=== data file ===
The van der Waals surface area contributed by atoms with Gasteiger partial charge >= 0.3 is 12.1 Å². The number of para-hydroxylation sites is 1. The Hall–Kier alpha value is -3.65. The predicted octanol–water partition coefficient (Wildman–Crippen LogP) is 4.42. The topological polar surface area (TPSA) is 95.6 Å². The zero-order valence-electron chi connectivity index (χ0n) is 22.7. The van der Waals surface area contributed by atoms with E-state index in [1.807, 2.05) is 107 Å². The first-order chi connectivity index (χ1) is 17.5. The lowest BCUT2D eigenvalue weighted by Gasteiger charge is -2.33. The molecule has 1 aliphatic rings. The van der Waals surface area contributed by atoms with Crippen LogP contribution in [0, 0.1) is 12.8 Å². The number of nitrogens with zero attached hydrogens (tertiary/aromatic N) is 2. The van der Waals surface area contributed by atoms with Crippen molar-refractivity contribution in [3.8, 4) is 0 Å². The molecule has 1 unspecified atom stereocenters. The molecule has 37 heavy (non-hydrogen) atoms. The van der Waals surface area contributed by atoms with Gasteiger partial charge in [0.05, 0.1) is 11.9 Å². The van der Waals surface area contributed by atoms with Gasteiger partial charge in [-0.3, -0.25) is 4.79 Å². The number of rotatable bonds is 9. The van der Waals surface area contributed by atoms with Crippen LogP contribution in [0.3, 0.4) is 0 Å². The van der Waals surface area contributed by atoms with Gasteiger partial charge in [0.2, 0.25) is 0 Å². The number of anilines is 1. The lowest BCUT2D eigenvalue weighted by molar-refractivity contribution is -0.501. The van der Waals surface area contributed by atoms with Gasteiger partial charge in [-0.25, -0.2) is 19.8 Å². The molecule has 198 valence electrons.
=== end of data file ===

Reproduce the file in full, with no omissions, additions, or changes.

The van der Waals surface area contributed by atoms with Gasteiger partial charge >= 0.3 is 12.1 Å². The number of para-hydroxylation sites is 1. The Hall–Kier alpha value is -3.65. The predicted octanol–water partition coefficient (Wildman–Crippen LogP) is 4.42. The topological polar surface area (TPSA) is 95.6 Å². The zero-order valence-electron chi connectivity index (χ0n) is 22.7. The van der Waals surface area contributed by atoms with E-state index in [1.807, 2.05) is 107 Å². The first-order chi connectivity index (χ1) is 17.5. The lowest BCUT2D eigenvalue weighted by Gasteiger charge is -2.33. The molecule has 1 aliphatic rings. The van der Waals surface area contributed by atoms with Crippen LogP contribution in [0, 0.1) is 12.8 Å². The number of nitrogens with zero attached hydrogens (tertiary/aromatic N) is 2. The van der Waals surface area contributed by atoms with Crippen molar-refractivity contribution in [3.8, 4) is 0 Å². The molecule has 1 unspecified atom stereocenters. The molecule has 37 heavy (non-hydrogen) atoms. The van der Waals surface area contributed by atoms with Gasteiger partial charge in [0.05, 0.1) is 11.9 Å². The van der Waals surface area contributed by atoms with Gasteiger partial charge in [-0.3, -0.25) is 4.79 Å². The number of rotatable bonds is 9. The van der Waals surface area contributed by atoms with Crippen LogP contribution in [0.3, 0.4) is 0 Å². The van der Waals surface area contributed by atoms with Gasteiger partial charge in [0.2, 0.25) is 0 Å². The number of anilines is 1. The lowest BCUT2D eigenvalue weighted by molar-refractivity contribution is -0.501. The van der Waals surface area contributed by atoms with Gasteiger partial charge in [-0.25, -0.2) is 19.8 Å². The molecule has 198 valence electrons.